Slang used ironically by young people, originating from the banlieues – suburbs of Paris as a greeting used in rap crews. You may be laughed at for saying this out loud, but it is often seen in text speak, the same way we use ‘yo’.

Step 2: who are you speaking to?

Mec – Guy
Guy, bloke or boyfriend.

Frérot – Bro
Literally, ’little brother’, and definitely not restricted to biological brothers. Can be used affectionately or light heartedly.

«Yo, frérot, quoi de neuf?»
“Yo, bro, what’s new?”

Meuf – Chick
Neither positive or negative connotations, just a more informal way of saying une femme – woman.
Or, the less desirable…

Mytho – Liar
Abbreviation of mythomaniac, literally meaning ‘compulsive liar’, can be used more mildly for someone who exaggerates a lot.

Speed Up Your French Using LingQ

There are thousands of hours of content in the French library at LingQ. If you’re a beginner, you’ll be able to find a lot of great courses in LingQ’s lesson library that’s perfect for you, like the French Mini Stories.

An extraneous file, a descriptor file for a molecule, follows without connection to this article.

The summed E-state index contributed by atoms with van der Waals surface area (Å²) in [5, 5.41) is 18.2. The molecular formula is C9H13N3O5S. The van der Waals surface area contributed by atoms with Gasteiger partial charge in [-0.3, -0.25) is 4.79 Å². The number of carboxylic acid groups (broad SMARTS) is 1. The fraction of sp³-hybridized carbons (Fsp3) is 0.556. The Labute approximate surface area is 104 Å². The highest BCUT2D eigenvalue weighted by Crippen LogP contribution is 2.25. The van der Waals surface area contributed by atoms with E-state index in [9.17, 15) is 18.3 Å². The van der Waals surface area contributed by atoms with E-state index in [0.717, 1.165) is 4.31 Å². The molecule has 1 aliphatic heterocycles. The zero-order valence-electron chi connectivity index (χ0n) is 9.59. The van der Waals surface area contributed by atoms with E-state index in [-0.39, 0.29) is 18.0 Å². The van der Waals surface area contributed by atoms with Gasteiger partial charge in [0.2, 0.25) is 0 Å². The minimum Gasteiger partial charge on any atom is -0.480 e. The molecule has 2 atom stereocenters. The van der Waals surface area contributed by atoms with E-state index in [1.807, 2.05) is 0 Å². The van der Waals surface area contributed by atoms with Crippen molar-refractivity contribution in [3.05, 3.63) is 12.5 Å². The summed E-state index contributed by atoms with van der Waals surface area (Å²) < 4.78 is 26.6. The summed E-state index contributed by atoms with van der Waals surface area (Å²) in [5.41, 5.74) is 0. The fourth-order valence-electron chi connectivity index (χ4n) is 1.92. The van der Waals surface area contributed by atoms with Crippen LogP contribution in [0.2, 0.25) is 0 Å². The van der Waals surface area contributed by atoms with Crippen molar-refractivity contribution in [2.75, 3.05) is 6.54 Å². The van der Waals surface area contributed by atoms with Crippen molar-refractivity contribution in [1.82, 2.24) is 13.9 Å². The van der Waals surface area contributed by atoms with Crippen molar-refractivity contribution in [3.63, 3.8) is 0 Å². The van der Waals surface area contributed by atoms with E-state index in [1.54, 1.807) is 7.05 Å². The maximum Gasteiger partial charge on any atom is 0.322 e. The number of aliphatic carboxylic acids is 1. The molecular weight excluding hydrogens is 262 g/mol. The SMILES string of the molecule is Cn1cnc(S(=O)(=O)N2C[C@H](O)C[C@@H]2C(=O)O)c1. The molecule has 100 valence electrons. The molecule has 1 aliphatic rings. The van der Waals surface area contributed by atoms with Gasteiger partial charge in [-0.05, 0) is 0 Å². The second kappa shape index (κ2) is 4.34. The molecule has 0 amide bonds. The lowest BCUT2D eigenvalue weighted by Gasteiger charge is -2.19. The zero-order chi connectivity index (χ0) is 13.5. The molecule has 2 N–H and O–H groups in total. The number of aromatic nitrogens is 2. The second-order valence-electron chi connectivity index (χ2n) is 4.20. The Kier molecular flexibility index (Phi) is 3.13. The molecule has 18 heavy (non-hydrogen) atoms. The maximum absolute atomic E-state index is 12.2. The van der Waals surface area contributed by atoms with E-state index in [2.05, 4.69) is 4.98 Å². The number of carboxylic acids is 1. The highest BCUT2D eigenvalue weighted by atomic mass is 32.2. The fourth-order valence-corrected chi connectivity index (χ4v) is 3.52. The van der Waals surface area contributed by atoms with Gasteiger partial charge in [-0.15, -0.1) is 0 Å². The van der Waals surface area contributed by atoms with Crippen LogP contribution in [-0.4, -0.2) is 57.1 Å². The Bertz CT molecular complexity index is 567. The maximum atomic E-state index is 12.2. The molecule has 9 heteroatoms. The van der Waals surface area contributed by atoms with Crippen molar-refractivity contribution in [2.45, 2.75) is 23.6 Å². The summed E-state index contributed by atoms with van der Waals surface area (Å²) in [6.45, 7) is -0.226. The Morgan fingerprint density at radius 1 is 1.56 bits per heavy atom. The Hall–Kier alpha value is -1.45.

If you don’t find any lessons that interest you on LingQ, you can import your own content. Check out this post that will teach you how you can import YouTube videos into LingQ. You can also import blog posts, music audio, audiobooks, and much more.

Using LingQ, you can save words, look them up, and listen to the audio (if it is included) on your phone or on your desktop. Give it a go and see how much faster you’ll be able to learn French. Check out this post for more information on learning French on LingQ.

Step 3, what do they do?

Bosser – To work
An informal version of the verb to work – travailler. Not actually suitable for the workplace, but very natural among friends.
Next, the quintessential French icebreaker, food.

Bouffer – To eat
More like, to scarf. We’re sure you’ll come across this one, with all the gourmandises – sweet treats to be enjoyed in France. La bouffe – food is also used as a noun.
And for l’aperitif* or le digestif*?
*A, traditionally alcoholic, beverage enjoyed before or after dinner, a social convention in France.

Pas mal de – Plenty of